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Filed 6/24/19 CERTIFIED FOR PARTIAL PUBLICATION * IN THE COURT OF APPEAL OF THE STATE OF CALIFORNIA FIFTH APPELLATE DISTRICT In re J.M., a Person Coming Under the Juvenile Court Law. THE PEOPLE, Plaintiff and Respondent, F077508 (Super. Ct. No. JJD070875) v. OPINION J.M., Defendant and Appellant. APPEAL from a judgment of the Superior Court of Tulare County. Robert Anthony Fultz and Hugo J. Loza, Judges. † Martin Baker, under appointment by the Court of Appeal, for Defendant and Appellant. Xavier Becerra, Attorney General, Gerald A. Engler, Chief Assistant Attorney General, Michael P. Farrell, Assistant Attorney General, Tia M. Coronado and Daniel B. Bernstein, Deputy Attorneys General, for Plaintiff and Respondent. * Pursuant to California Rules of Court, rules 8.1105(b) and 8.1110, this opinion is certified for publication with the exception of parts III and IV of the Discussion. † Judge Fultz presided on September 5 and 7, 2017; Judge Loza presided on all other hearings pertinent to this appeal. -ooOooJ.M., a minor, was adjudged a ward of the court pursuant to Welfare and Institutions Code section 602, following a finding he made a false report a bomb or other explosive device would be placed in his school, in violation of Penal Code section 148.1, subdivision (c). 1 The offense was designated a felony, and J.M. was placed on probation on various terms and conditions. In the published portion of this opinion, we hold that J.M.’s words were not protected by the First Amendment to the United States Constitution, and section 148.1, subdivision (c) is not unconstitutionally overbroad. In the unpublished portion, we hold J.M. is not entitled to reversal based on the prosecution’s failure to establish the corpus delicti of the offense; but, as he was not properly notified of his right to seek deferred entry of judgment (DEJ), we must conditionally reverse and remand the matter for further proceedings. FACTS J.M. and A.B. attended school together and had known each other for 10 years. 2 On August 30, 2017, they had a conversation after school. Both were supposed to graduate that year, and A.B. asked if J.M. was going to graduate. J.M. said no, because he was behind on credits. He seemed a little upset about it. He was on his phone, but started talking to A.B. about how one day, he was going to “blow up the school, shoot it,” and that he knew how to get an Army grenade. 3 A.B. thought he was joking, but she was not sure. He sounded very serious. She told her supervising teacher, “[b]ecause things 1 Further statutory references are to the Penal Code unless otherwise stated. 2 A.B. had never seen J.M. carry a weapon. She did not consider him to be a violent person. 3 Shortly after the conversation, A.B. wrote that J.M. said, “ ‘I will blow up the school one day and I know where to find an army gernade [sic].’ [¶] He also talked about skining [sic] someone alive.” 2. like that are really serious.” The school was “like . . . [her] home so [she] wanted to protect everybody.” Visalia Police Officer Martinez responded to the school. When Martinez told J.M. the police had been informed he made some comments about blowing up the school, J.M. admitted saying that to A.B., but explained he was “completely joking” and did not intend to cause A.B. panic or concern. Asked how the statements came about, J.M. said he and A.B. were talking about graduation. When he looked at his cell phone, he did not have reception. That was when he made the comment about blowing up the school. Martinez asked if J.M. had any weapons in his residence; J.M. responded that his grandmother did, and he consented to a search of the home. He also consented to a search of his cell phone for his Internet search history. Martinez looked through weeks of the search history and found nothing of interest to the investigation. Likewise, nothing of interest was found in a search of J.M.’s room at his grandmother’s house. The only weapons at the house belonged to his grandmother’s late husband. They were under the bed. They were not loaded. The ammunition was in a separate closet. DISCUSSION I FIRST AMENDMENT J.M. contends his words were protected by the First Amendment to the United States Constitution, and so were not subject to criminal sanctions. We disagree. 4 “The First Amendment, applicable to the States through the Fourteenth Amendment, provides that ‘Congress shall make no law . . . abridging the freedom of speech.’ The hallmark of the protection of free speech is to allow ‘free trade in ideas’ — even ideas that the overwhelming majority of people might find distasteful or 4 This argument was raised and rejected in the juvenile court, so no question of forfeiture arises. (Cf. In re Curtis S. (2013) 215 Cal.App.4th 758, 761-762.) 3. discomforting. [Citations.] Thus, the First Amendment ‘ordinarily’ denies a State ‘the power to prohibit dissemination of social, economic and political doctrine which a vast majority of its citizens believes to be false and fraught with evil consequence.’ [Citation.]” (Virginia v. Black (2003) 538 U.S. 343, 358.) “Content-based regulations are presumptively invalid. [Citations.]” (R.A.V. v. St. Paul (1992) 505 U.S. 377, 382.) “The protections afforded by the First Amendment, however, are not absolute, and [the United States Supreme Court has] long recognized that the government may regulate certain categories of expression consistent with the Constitution. [Citation.] The First Amendment permits ‘restrictions upon the content of speech in a few limited areas, which are “of such slight social value as a step to truth that any benefit that may be derived from them is clearly outweighed by the social interest in order and morality.” ’ [Citation.] [¶] Thus, for example, a State may punish those words ‘which by their very utterance inflict injury or tend to incite an immediate breach of the peace.’ [Citations.] . . . And the First Amendment also permits a State to ban a ‘true threat.’ [Citations.]” (Virginia v. Black, supra, 538 U.S. at pp. 358-359.) In cases raising First Amendment issues, an appellate court is required to “make an independent examination of the record . . . to ensure that a speaker’s free speech rights have not been infringed by a trier of fact’s determination that the communication at issue” is subject to a criminal sanction. (In re George T. (2004) 33 Cal.4th 620, 632; see Tobe v. City of Santa Ana (1995) 9 Cal.4th 1069, 1084.) J.M. was found to have violated section 148.1, subdivision (c), which provides: “Any person who maliciously informs any other person that a bomb or other explosive has been or will be placed or secreted in any public or private place, knowing that the information is false, is guilty of a crime . . . .” Because of the known dangers of bombs and other explosives, “section 148.1 has long prohibited various acts that exploit the public’s fear of bombs, and that predictably provoke havoc and alarm. Together, subdivisions (a) and (b) of section 148.1 basically prohibit reports of bombs to law 4. enforcement officials, emergency personnel, and communication and transportation outlets, where such reports are knowingly false when made. Subdivision (c) of section 148.1 prohibits other malicious acts of disseminating information known to be false about the presence of a bomb.” (People v. Turnage (2012) 55 Cal.4th 62, 72.) J.M. says that in order to place an utterance outside of First Amendment protection, “there must be a specific intent to communicate a threat or false information under circumstances where the communication is reasonably likely to cause disruption or sustained fear of harm.” He says his words must be evaluated as a false prediction of a future crime and not as a true threat. 5 He concludes: “Because it cannot be said that [J.M.] intended to communicate false information under circumstances where it was reasonably likely that the recipient would be in sustained fear and because the falsely uttered words did not by their nature have the inherent potential to cause alarm or disruption, [J.M.’s] utterance was protected by the First Amendment.” In In re M.S. (1995) 10 Cal.4th 698, the California Supreme Court construed section 422.6, a “hate crime” statute that prohibits any person from, by force or threat of force, willfully injuring, intimidating, interfering with, oppressing, or threatening another person because of the victim’s actual or perceived gender, race, religion, sexual orientation, or similar characteristic. (Id., subd. (a); see § 422.55, subd. (a).) In upholding the statute against a First Amendment challenge, the court stated: “Under section 422.6, for a conviction based on speech alone, the prosecution must prove the speech itself threatened violence and the defendant had the ‘apparent ability’ to carry out the threat. . . . [W]hether section 422.6 is violated in a given case should not depend on the robustness or susceptibility of the victim. We therefore construe the phrase ‘apparent 5 “ ‘True threats’ encompass those statements where the speaker means to communicate a serious expression of an intent to commit an act of unlawful violence to a particular individual or group of individuals. [Citations.] The speaker need not actually intend to carry out the threat.” (Virginia v. Black, supra, 538 U.S. at pp. 359-360.) 5. ability’ objectively, as implying the threat must be one that would reasonably tend to induce fear in the victim. [Citation.]” (M.S., supra, 10 Cal.4th at pp. 714-715.) The court found the statute required proof of a specific intent to interfere with a person’s protected right, and that this requirement helped protect against unconstitutional application to protected speech. (Id. at p. 713.) Accordingly, the court declined to read into the statute a requirement of the threat’s imminence or immediacy. (Id. at pp. 713714.) It concluded: “As long as the threat reasonably appears to be a serious expression of intention to inflict bodily harm [citation], and its circumstances are such that there is a reasonable tendency to produce in the victim a fear the threat will be carried out [citation], the fact the threat may be contingent on some future event . . . does not cloak it in constitutional protection. [Citations.]” (Id. at p. 714.) In People v. Lowery (2011) 52 Cal.4th 419, the state high court considered a First Amendment challenge to section 140, subdivision (a), which criminalizes willfully using or threatening to use force or violence upon the person of a witness to or victim of a crime, because the witness or victim provided assistance or information to a law enforcement officer or prosecutor in a criminal or juvenile court proceeding. The defendant claimed statutes punishing verbal threats violate the First Amendment unless limited to threats made with the specific intent to intimidate the victim, something absent from section 140. (Lowery, supra, 52 Cal.4th at p. 426.) To ensure constitutionality of section 140, subdivision (a), the court construed it “as applying only to those threatening statements that a reasonable listener would understand, in light of the context and surrounding circumstances, to constitute a true threat, . . . rather than an expression of jest or frustration. The latter category carries First Amendment protection; the former does not. [Citation.]” (Lowery, supra, at p. 427.) The court concluded that, so construed, the statute did not violate the First Amendment. (Lowery, supra, at p. 427.) In our view, the absence of the requirements set out in the foregoing cases does not insulate J.M.’s words from criminal sanctions. Nor does evaluating those words as a 6. false prediction rather than as a threat. This is made clear by Levin v. United Air Lines, Inc. (2008) 158 Cal.App.4th 1002 (Levin), which is discussed by both parties, and People v. Stanistreet (2002) 29 Cal.4th 497 (Stanistreet), which is not mentioned by either. In Levin, the plaintiff arrived at an airline terminal 20 minutes before the scheduled departure of her flight. A series of contentious exchanges ensued between her, airline personnel, and airport security and police, during which the plaintiff made at least three references to a bomb in her luggage. She was arrested for making a false bomb report, then sued various entities and individuals for causes of action that included false arrest. The jury returned a verdict against her, and she appealed. (Levin, supra, 158 Cal.App.4th at pp. 1006-1007.) The plaintiff’s false arrest claim turned on whether officers lacked probable cause to arrest her for violating section 148.1, subdivision (a). 6 (Levin, supra, 158 Cal.App.4th at p. 1017.) The appellate court acknowledged the statute does not require a specific intent to cause fear or harm, but rather only that a report was made to a specified person or entity, with knowledge the report was false. (Id. at p. 1021.) Nevertheless, the court concluded that “a false statement to airport personnel or peace officers about a bomb in luggage, even if not seriously made or understood,” could be the basis for a violation of the statute. (Id. at p. 1007.) In so holding, the appellate court rejected the claim the First Amendment requires the statute to be read to criminalize only “ ‘true threats.’ ” (Levin, supra, 158 Cal.App.4th at p. 1022.) The court explained: 6 Section 148.1, subdivision (a) provides in pertinent part: “Any person who reports to any peace officer . . . , employee of a fire department . . . , district attorney, newspaper, radio station, television station, . . . employees of an airline, employees of an airport, . . . [or] occupants of a building . . . that a bomb or other explosive has been or will be placed or secreted in any public or private place, knowing that the report is false, is guilty of a crime . . . .” 7. “The concept of a ‘true threat’ has no application here. Plaintiff was not arrested for making a threat. [Citation.] She was arrested for making a false report of a bomb. . . . [S]ection 148.1, subdivision (a) does not require that the speaker intend to cause fear or harm or that the report cause actual fear or harm. The statute criminalizes falsely uttered words that by their very nature have the inherent potential to cause alarm or disruption if reported to one of the persons or entities identified in the statute. As such, the words prohibited by the statute are similar in nature to the false cry of ‘fire’ in a crowded theater . . . which has been described as a verbal act that is not protected by the First Amendment. [Citations.] Because the making of a false bomb report to the specified persons or entities is not protected speech, the trial court was not required to read any ‘true threat’ limitation into section 148.1, subdivision (a). [Citation.] “That the words might be said sarcastically or jokingly, or might even be understood as such, does not provide constitutional protection to the falsely stated words involved here. Because of the nature of the words and the statutorily required recipients, the words should not be deemed protected under the circumstances. Neither the police nor the other persons or entities specified in the statute should be put in the position of having to speculate whether the person making the bomb report intended that it be taken seriously or as a joke. “The application of section 148.1, subdivision (a) is limited to reports to certain governmental, law enforcement, media, and transportation-related personnel. The statute thereby reflects a legislative determination that false bomb reports to the specified persons or entities are by their nature matters to be taken seriously. Thus, the actual effect on the person to whom the report is made is not an element of the crime. Even if it were, generally the recipients of such a report, because of their positions, would be reasonable in giving credence to that report.” (Levin, supra, 158 Cal.App.4th at pp. 1022-1023, fn. omitted.) In contrast to subdivision (a) of section 148.1, subdivision (c) of the statute does not require the false report to be made to a person or entity that might loosely be described as having some sort of public function or responsibility. Nevertheless, the falsely uttered words still have the inherent potential to cause fear, alarm or disruption. That the official response might be less extensive or urgent if the false report is made to a private person or if the report is of a future placement of a bomb or explosive, does not 8. change the fact such an utterance is a verbal act that does not enjoy First Amendment protection. Nor does constitutional protection result merely because the words might have been said jokingly or in a moment of frustration. Neither A.B. nor any other person should have to guess whether J.M. or some other speaker is serious. Moreover, subdivision (c) of section 148.1, unlike subdivision (a) of the statute, requires that the speaker act “maliciously.” Although conviction under a statute proscribing conduct done “ ‘maliciously’ ” does not require proof of a specific intent (People v. Licas (2007) 41 Cal.4th 362, 366), “[t]he words ‘malice’ and ‘maliciously’ import a wish to vex, annoy, or injure another person, or an intent to do a wrongful act . . . .” (§ 7, subd. (4), italics added.) This reflects a legislative determination that false reports of bomb placement spoken maliciously to anyone are inherently matters to be taken seriously. Our conclusion J.M.’s words were not entitled to First Amendment protection is bolstered by Stanistreet, supra, 29 Cal.4th 497, which considered and rejected a challenge on First Amendment grounds to section 148.6. 7 Drawing extensively from United States Supreme Court opinions concerning defamation, the state high court explained: “[S]peech criticizing the government and governmental officials receives the highest protection. However, this protection does not extend to all speech. ‘But there is no constitutional value in false statements of fact. Neither the intentional lie nor the careless error materially advances society’s interest in “uninhibited, robust, and wideopen” debate on public issues. [Citation.] They belong to that category of utterances which “are no essential part of any exposition of ideas, and are of such slight social value as a step to truth that any benefit that may be derived from them is clearly outweighed by the social interest in order and morality.” [Citation.]’ [Citation.]” (Stanistreet, supra, at 7 Section 148.6, subdivision (a)(1) provides: “Every person who files any allegation of misconduct against any peace officer, . . . knowing the allegation to be false, is guilty of a misdemeanor.” 9. pp. 504-505.) The court concluded: “Section 148.6 governs false allegations of misconduct only if the person knows them to be false. . . . Thus section 148.6 proscribes only constitutionally unprotected speech.” (Id. at p. 506.) “In our country, we do not expect, and the Constitution does not require us to tolerate, knowingly false statements of fact.” (Id. at p. 510.) 8 II OVERBREADTH J.M. contends the portion of section 148.1, subdivision (c) he was found to have violated — the false report of a future placement of a bomb or other explosive — is unconstitutionally overbroad and facially invalid, because it prohibits a substantial amount of protected speech. We reject his claim. 9 8 We recognize that in Stanistreet, the California Supreme Court observed: “When a person makes a complaint against a peace officer of the type that section 148.6 governs, the agency receiving the complaint is legally obligated to investigate it and to retain the complaint and resulting reports or findings for at least five years. [Citation.] Thus, the potential harm of a knowingly false statement is greater here than in other situations.” (Stanistreet, supra, 29 Cal.4th at p. 508.) J.M.’s words did not, of course, legally obligate anyone to investigate. We do not view the absence of such a legal obligation as being of import, as the California Supreme Court’s discussion of that point was made in the context of addressing an argument that section 148.6 was unconstitutional because it proscribes knowingly false accusations of misconduct against peace officers only. (Stanistreet, supra, pp. 501, 508.) J.M. makes no such argument, nor does one seem reasonably possible with respect to section 148.1, subdivision (c). 9 It does not appear J.M. raised this argument below. The Attorney General appropriately does not claim the issue has been forfeited, however. “All issues, even those involving an alleged constitutional violation, are subject to the rule of forfeiture, and a defendant’s failure to raise the issue before the trial court will generally result in the appellate court’s refusal to consider it. . . . Notwithstanding this rule of forfeiture, courts generally consider constitutional challenges to penal statutes for the first time on appeal where, as here, the arguments are legal, based on undisputed evidence, and center on review of abstract and generalized legal concepts. [Citations.]” (People v. Navarro (2013) 212 Cal.App.4th 1336, 1347-1348, fn. 9; see In re P.C. (2006) 137 Cal.App.4th 279, 287.) 10. “A facial challenge to the constitutional validity of a statute . . . considers only the text of the measure itself, not its application to the particular circumstances of an individual. [Citation.]” (Tobe v. City of Santa Ana, supra, 9 Cal.4th at p. 1084.) “A statute is facially overbroad if it ‘may cause others not before the court to refrain from constitutionally protected speech or expression.’ [Citations.] To succeed, ‘a constitutional challenge based on asserted overbreadth . . . must demonstrate the statute inhibits a substantial amount of protected speech. [Citation.] “[O]verbreadth . . . must not only be real, but substantial as well, judged in relation to the statute’s plainly legitimate sweep.” [Citation.]’ [Citation.]” (Stanistreet, supra, 29 Cal.4th at p. 511.) “A statute may not be found constitutionally invalid on overbreadth grounds simply because it is possible to conceive of one or a few impermissible applications . . . .” (People v. Toledo (2001) 26 Cal.4th 221, 234-235.) Rather, “[t]he overbreadth claimant bears the burden of demonstrating, ‘from the text of [the law] and from actual fact,’ that substantial overbreadth exists. [Citation.]” (Virginia v. Hicks (2003) 539 U.S. 113, 122.) “In determining a statute’s constitutionality, we start from the premise that it is valid, we resolve all doubts in favor of its constitutionality, and we uphold it unless it is in clear and unquestionable conflict with the state or federal Constitutions. [Citation.]” (Mounts v. Uyeda (1991) 227 Cal.App.3d 111, 122; see In re M.S., supra, 10 Cal.4th at p. 710.) “Invalidation for overbreadth is ‘ “ ‘strong medicine’ ” ’ that is not to be ‘casually employed.’ [Citation.]” (United States v. Williams (2008) 553 U.S. 285, 293.) As we have explained, ante, subdivision (c) of section 148.1 criminalizes the malicious communication of knowingly false information about placement of a bomb or other explosive. As we have also explained, such utterances are not constitutionally protected. J.M. fails to demonstrate the statute inhibits a substantial amount of protected speech. (Cf. Summit Bank v. Rogers (2012) 206 Cal.App.4th 669, 690 [Fin. Code, 11. § 1327 10 held to be unconstitutionally overbroad; statute was not drawn or construed to punish only deliberate false statements of fact].) In so concluding, we reject his assertion the “future bomb placement” portion of section 148.1, subdivision (c) could only be constitutional if limited to false predictions of bomb placement containing specific dates and locations. J.M.’s statement here — “ ‘I will blow up the school one day and I know where to find an army gernade [sic]’ ” — is no less a deliberately false statement of fact than “I am going to blow up the school with a grenade tomorrow at noon.” “Because in virtually all, if not all, of its applications, the crime [proscribed by section 148.1, subdivision (c)] will apply only to speech that is not constitutionally protected, the overbreadth doctrine may not properly be invoked to preclude recognition of that crime.” (People v. Toledo, supra, 26 Cal.4th at p. 235.) III * SUFFICIENCY OF THE EVIDENCE OF THE CORPUS DELICTI OF THE CRIME J.M. contends falsity is an element of a violation of section 148.1, subdivision (c). He says absent his extrajudicial admission that he was joking, there was insufficient evidence to establish the corpus delicti of the crime. His claim fails. 11 10 “Any person who willfully and knowingly makes, circulates, or transmits to another or others, any statement or rumor, written, printed, or by word of mouth, which is untrue in fact and is directly or by inference derogatory to the financial condition or affects the solvency or financial standing of any bank doing business in this state, or who knowingly counsels, aids, procures, or induces another to start, transmit, or circulate any such statement or rumor, is guilty of a misdemeanor . . . .” (Fin. Code, § 1327, subd. (a).) * See footnote, ante, page 1. 11 Although J.M. did not raise this claim below, appellate courts will entertain direct claims that a conviction or adjudication cannot stand due to independent evidence of the corpus delicti. (E.g., In re I.M. (2005) 125 Cal.App.4th 1195, 1203.) 12. “In every criminal trial, the prosecution must prove the corpus delicti, or the body of the crime itself — i.e., the fact of injury, loss, or harm, and the existence of a criminal agency as its cause. In California, it has traditionally been held, the prosecution cannot satisfy this burden by relying exclusively upon the extrajudicial statements, confessions, or admissions of the defendant. [Citations.]” (People v. Alvarez (2002) 27 Cal.4th 1161, 1168-1169.) “This rule is intended to ensure that one will not be falsely convicted, by his or her untested words alone, of a crime that never happened. [Citations.]” (Id. at p. 1169.) The requisite proof independent of the defendant’s extrajudicial statements “may be circumstantial and need not be beyond a reasonable doubt, but is sufficient if it permits an inference of criminal conduct, even if a noncriminal explanation is also plausible. [Citations.] There is no requirement of independent evidence ‘of every physical act constituting an element of an offense,’ so long as there is some slight or prima facie showing of injury, loss, or harm by a criminal agency. [Citation.] In every case, once the necessary quantum of independent evidence is present, the defendant’s extrajudicial statements may then be considered for their full value to strengthen the case on all issues. [Citations.]” (People v. Alvarez, supra, 27 Cal.4th at p. 1171.) The elements of the corpus delicti are not always the same as the elements of the offense, and may or may not include evidence of the defendant’s mental state. (People v. Hawkins (2004) 124 Cal.App.4th 675, 680.) Regardless, “the corpus delicti rule has no application when the defendant’s extrajudicial statements constitute the crime.” (People v. Chan (2005) 128 Cal.App.4th 408, 420; accord, In re I.M., supra, 125 Cal.App.4th at p. 1204; see People v. Carpenter (1997) 15 Cal.4th 312, 394, abrogated on another ground by People v. Diaz (2015) 60 Cal.4th 1176, 1189-1190 & superseded by statute on another ground as stated in Verdin v. Superior Court (2008) 43 Cal.4th 1096, 1106.) “According to the plain language of subdivision (c) of section 148.1, a person who maliciously communicates [knowingly] false information about placement of a bomb to 13. any other person commits a crime.” (People v. Cheaves (2003) 113 Cal.App.4th 445, 451.) “[T]he purpose of the corpus delicti rule is to prevent the conviction of the innocent by his or her own words of a crime that never happened.” (People v. Chan, supra, 128 Cal.App.4th at p. 420.) Here, the knowingly false communication is itself the crime; J.M.’s admission that he was joking “could not be a confession to a crime that never occurred.” (People v. Carpenter, supra, 15 Cal.4th at p. 394.) The admission of falsity was itself part of the crime. (See In re I.M., supra, 125 Cal.App.4th at p. 1204.) It did not have to be independently proved. (See People v. Carpenter, supra, 15 Cal.4th at p. 394.) 12 IV * DEJ J.M. contends he is entitled to a conditional reversal, and remand for further proceedings, because he was improperly denied his right to seek DEJ. We, like the Attorney General, agree. DEJ for juveniles is governed by Welfare and Institutions Code section 790 et seq. “The sections provide that in lieu of jurisdictional and dispositional hearings, a minor may admit the allegations contained in a [Welfare and Institutions Code] 602 petition and waive time for the pronouncement of judgment. Entry of judgment is deferred. After the successful completion of a term of probation, on the motion of the prosecution and with a positive recommendation from the probation department, the court is required to dismiss the charges. The arrest upon which judgment was deferred is deemed never to have occurred, and any records of the juvenile court proceeding are sealed. [Citations.]” (Martha C. v. Superior Court (2003) 108 Cal.App.4th 556, 558.) “Although . . . the 12 In any event, the lack of search results of any interest, both of J.M.’s residence and his Internet search history, permit the reasonable inference of falsity. Accordingly, J.M. is not entitled to reversal. * See footnote, ante, page 1. 14. decision to grant DEJ [to an eligible minor] is a matter of discretion for the juvenile court, . . . the procedures for considering DEJ reflect a ‘strong preference for rehabilitation of first-time nonviolent juvenile offenders’ and limit the court’s power to deny DEJ such that denial of DEJ to an eligible minor who wants to participate is proper only when the trial court finds ‘ “the minor would not benefit from education, treatment and rehabilitation.” ’ [Citation.]” (In re Joshua S. (2011) 192 Cal.App.4th 670, 675-676, fn. omitted.) It is undisputed that J.M. was eligible for DEJ. (Welf. & Inst. Code, § 790, subd. (a).) The prosecutor reviewed J.M.’s file, determined J.M. was eligible, and filed form JV-750 (“DETERMINATION OF ELIGIBILITY Deferred Entry of Judgment-Juvenile”) with the petition, as required by California Rules of Court, rule 5.800(b)(1).13 Also issued was form JV-751 (“CITATION AND WRITTEN NOTIFICATION FOR DEFERRED ENTRY OF JUDGMENT-JUVENILE”), by which J.M.’s custodial parent, guardian, or caregiver was ordered to appear at a hearing at which the court was to consider whether to grant DEJ. (Welf. & Inst. Code, § 792; rule 5.800(c).) The citation did not specify a date, time, or department for the hearing, however. Moreover, the record contains only the first page of form JV-751. The second page, which sets out DEJ procedures, consequences, and similar information, as required by Welfare and Institutions Code section 791, is missing. J.M.’s detention hearing took place on September 5, 2017. At that hearing, J.M.’s attorney denied the allegations of the petition on J.M.’s behalf. No parent, guardian, or caregiver was present. The prosecutor stated for the record that J.M. was DEJ-eligible. The next hearing took place on September 7, 2017. J.M.’s grandmother was present. The prosecutor stated he had handed her “the DEJ form.” No DEJ hearing was ever set, nor was further mention made of DEJ during any of the proceedings. 13 All references to rules are to the California Rules of Court. 15. “[A] juvenile court is not required to rule on a minor’s possible suitability for a DEJ where the minor is properly advised of his or her DEJ eligibility and fails to admit the charges or waive the jurisdictional hearing because such a failure amounts to a rejection of the DEJ’s expedited procedure. [Citations.] [¶] But where, as here, the minor is not properly notified of DEJ procedures, the juvenile court may not fail to consider the minor’s suitability.” (In re Trenton D. (2015) 242 Cal.App.4th 1319, 1325.) “ ‘The court is not required to ultimately grant DEJ, but is required to at least follow specified procedures and exercise discretion to reach a final determination once the mandatory threshold eligibility determination is made. [Citation.]’ [Citation.]” (In re Joshua S., supra, 192 Cal.App.4th at p. 678.) Although J.M. was given notice of his eligibility for DEJ and that a hearing would be held on the matter, he was not given notice of when that hearing would take place or what DEJ entailed. Nor did the court indicate, at any of the hearings, that J.M.’s suitability for DEJ was under consideration. “Accordingly, [J.M.] did not have a full and fair opportunity to request DEJ in lieu of jurisdictional and dispositional hearings. Nor did [J.M.] have the opportunity to present any evidence he might have had . . . .” (In re D.L. (2012) 206 Cal.App.4th 1240, 1245.) Reversal is, accordingly, required. (Ibid.) DISPOSITION The jurisdictional and dispositional orders are vacated. The case is remanded to the juvenile court for further proceedings in compliance with Welfare and Institutions Code section 790 et seq. and rule 5.800 of the California Rules of Court. If the juvenile court grants deferred entry of judgment (DEJ) to J.M., the jurisdictional and dispositional orders will remain vacated. If the juvenile court denies DEJ to J.M., it shall reinstate the 16. jurisdictional and dispositional orders, subject to J.M.’s right to have the denial of DEJ reviewed on appeal. _____________________ DETJEN, J. WE CONCUR: _____________________ HILL, P.J. _____________________ LEVY, J. 17.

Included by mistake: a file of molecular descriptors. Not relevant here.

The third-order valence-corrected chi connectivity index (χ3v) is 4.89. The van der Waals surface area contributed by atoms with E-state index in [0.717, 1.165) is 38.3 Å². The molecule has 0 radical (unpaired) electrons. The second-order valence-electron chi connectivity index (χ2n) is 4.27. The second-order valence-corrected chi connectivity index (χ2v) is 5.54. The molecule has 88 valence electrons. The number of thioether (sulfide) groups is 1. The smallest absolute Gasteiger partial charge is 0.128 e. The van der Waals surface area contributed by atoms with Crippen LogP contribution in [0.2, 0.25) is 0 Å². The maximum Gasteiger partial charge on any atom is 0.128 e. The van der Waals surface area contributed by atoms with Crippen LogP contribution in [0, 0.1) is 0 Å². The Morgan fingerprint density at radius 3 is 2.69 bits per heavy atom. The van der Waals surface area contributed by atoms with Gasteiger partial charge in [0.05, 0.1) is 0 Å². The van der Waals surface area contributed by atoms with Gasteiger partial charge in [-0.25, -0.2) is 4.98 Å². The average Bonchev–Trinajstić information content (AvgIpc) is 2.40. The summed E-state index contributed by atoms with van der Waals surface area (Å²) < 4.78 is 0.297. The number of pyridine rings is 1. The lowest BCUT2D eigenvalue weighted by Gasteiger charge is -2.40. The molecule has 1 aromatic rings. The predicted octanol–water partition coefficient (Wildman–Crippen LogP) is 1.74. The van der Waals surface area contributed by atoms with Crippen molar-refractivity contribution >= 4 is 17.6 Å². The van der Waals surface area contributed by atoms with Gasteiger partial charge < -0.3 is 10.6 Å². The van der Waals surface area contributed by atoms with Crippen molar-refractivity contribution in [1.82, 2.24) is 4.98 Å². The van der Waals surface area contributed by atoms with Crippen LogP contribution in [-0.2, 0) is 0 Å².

Primary Holding

Penal Code section 148.1, subdivision (c), making a false report of a bomb or explosive device, is not unconstitutionally overbroad.